“Periple on the Shores of Meaning,” the new book by Ioanna Tsivakus - Wishevoke

“Periple on the Shores of Meaning,” the new book by Ioanna Tsivakus

Panteion University Professor Ioanna Tsivakus’ new book (I. Sideris Publications) has been published. The author analyzes the subject under the poignant title “Around the Shores of Meaning”. social and political action at least in Western societies, including Greece. It develops the context of a culture that today, due to its complexity, it is difficult for us to give the appropriately aggressive name. A culture that is often equated with capitalism and especially with its modern version, neoliberalism. He emphasizes that the complicity of theoretical thought in the spread of the principle of functionality in modern Western culture has been overlooked.

Using selected texts from Western social ontology from the New Times to the current era of the technology boom, the book attempts to highlight the responsibility of thought in establishing a functional type of meaning. Although the coupling of mind and society is presented in all texts, it is not treated as a constitutive part of the things of the world. In doing so, he contributed to the transformation of Western civilization into a “functional” civilization that does not strive for the spirituality of sensory phenomena and social units.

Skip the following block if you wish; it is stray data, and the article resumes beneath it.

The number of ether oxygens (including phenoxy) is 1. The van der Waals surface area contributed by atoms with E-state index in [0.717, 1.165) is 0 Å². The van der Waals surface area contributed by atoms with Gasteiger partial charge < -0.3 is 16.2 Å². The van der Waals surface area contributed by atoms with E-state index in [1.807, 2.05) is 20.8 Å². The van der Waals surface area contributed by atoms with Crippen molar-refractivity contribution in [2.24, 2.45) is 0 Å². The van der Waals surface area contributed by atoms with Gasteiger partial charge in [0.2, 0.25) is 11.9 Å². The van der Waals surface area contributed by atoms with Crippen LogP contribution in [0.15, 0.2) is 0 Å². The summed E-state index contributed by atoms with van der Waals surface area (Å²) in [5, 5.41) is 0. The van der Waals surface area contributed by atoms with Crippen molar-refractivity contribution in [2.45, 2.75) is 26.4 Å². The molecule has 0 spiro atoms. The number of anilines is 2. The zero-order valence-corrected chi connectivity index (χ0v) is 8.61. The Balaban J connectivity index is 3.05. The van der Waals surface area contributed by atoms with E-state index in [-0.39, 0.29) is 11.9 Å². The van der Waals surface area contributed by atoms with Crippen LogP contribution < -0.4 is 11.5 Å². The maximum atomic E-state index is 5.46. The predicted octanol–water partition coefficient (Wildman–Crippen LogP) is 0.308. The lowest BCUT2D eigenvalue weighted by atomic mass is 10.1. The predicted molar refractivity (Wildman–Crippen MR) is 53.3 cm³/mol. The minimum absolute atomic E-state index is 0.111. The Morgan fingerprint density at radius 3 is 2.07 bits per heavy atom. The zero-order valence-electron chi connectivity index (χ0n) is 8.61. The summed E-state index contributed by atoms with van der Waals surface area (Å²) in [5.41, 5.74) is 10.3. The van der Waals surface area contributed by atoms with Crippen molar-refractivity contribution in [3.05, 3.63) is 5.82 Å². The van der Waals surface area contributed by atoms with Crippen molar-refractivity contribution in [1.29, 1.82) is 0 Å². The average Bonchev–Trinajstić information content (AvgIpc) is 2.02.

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THE Ioanna Tsivakus (photo) She is Professor Emeritus at Panteion University. Before her academic career, she worked with foreign multinational companies in the field of business administration and planning and was a member of the management committee of the University of the Aegean. During her teaching and research activities, she dealt intensively with the sociology of organizations – public and private organizations – and focused primarily on the phenomenon of institutions and their interactions with actors as well as on social relationships. Her academic work brought her into contact with the major currents of theory of practice, with the consequences of digital technology on human consciousness, but also with the new conditions that informational/internet-based collaboration creates in the areas of social action.

Here is a more detailed summary of the content, published by the editor with the obvious aim of introducing the reader to a complex topic: